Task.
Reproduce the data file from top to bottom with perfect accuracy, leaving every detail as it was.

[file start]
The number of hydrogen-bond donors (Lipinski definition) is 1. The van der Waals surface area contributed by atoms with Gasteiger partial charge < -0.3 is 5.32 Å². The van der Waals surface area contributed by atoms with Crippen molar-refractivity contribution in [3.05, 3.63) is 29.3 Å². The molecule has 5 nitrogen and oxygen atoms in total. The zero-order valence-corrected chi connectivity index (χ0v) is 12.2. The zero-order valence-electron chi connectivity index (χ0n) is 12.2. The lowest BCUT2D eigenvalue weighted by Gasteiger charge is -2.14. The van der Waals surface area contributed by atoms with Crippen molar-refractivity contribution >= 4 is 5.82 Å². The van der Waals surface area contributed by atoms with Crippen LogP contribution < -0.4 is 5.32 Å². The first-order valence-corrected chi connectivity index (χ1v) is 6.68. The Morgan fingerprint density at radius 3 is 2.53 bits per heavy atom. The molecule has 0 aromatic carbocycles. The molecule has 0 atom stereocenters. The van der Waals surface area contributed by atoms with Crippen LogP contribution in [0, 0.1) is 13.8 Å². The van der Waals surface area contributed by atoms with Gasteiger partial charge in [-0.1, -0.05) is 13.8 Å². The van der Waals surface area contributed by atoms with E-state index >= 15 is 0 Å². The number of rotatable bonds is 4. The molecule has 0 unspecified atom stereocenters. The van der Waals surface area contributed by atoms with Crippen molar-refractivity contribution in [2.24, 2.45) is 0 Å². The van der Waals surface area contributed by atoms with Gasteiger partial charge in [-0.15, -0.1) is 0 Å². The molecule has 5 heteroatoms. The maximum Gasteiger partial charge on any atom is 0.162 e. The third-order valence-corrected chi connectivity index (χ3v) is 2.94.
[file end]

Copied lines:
The number of hydrogen-bond donors (Lipinski definition) is 1. The van der Waals surface area contributed by atoms with Gasteiger partial charge < -0.3 is 5.32 Å². The van der Waals surface area contributed by atoms with Crippen molar-refractivity contribution in [3.05, 3.63) is 29.3 Å². The molecule has 5 nitrogen and oxygen atoms in total. The zero-order valence-corrected chi connectivity index (χ0v) is 12.2. The zero-order valence-electron chi connectivity index (χ0n) is 12.2. The lowest BCUT2D eigenvalue weighted by Gasteiger charge is -2.14. The van der Waals surface area contributed by atoms with Crippen molar-refractivity contribution >= 4 is 5.82 Å². The van der Waals surface area contributed by atoms with Crippen LogP contribution < -0.4 is 5.32 Å². The first-order valence-corrected chi connectivity index (χ1v) is 6.68. The Morgan fingerprint density at radius 3 is 2.53 bits per heavy atom. The molecule has 0 aromatic carbocycles. The molecule has 0 atom stereocenters. The van der Waals surface area contributed by atoms with Crippen LogP contribution in [0, 0.1) is 13.8 Å². The van der Waals surface area contributed by atoms with Gasteiger partial charge in [-0.1, -0.05) is 13.8 Å². The van der Waals surface area contributed by atoms with E-state index >= 15 is 0 Å². The number of rotatable bonds is 4. The molecule has 0 unspecified atom stereocenters. The van der Waals surface area contributed by atoms with Crippen molar-refractivity contribution in [2.24, 2.45) is 0 Å². The van der Waals surface area contributed by atoms with Gasteiger partial charge in [-0.15, -0.1) is 0 Å². The molecule has 5 heteroatoms. The maximum Gasteiger partial charge on any atom is 0.162 e. The third-order valence-corrected chi connectivity index (χ3v) is 2.94.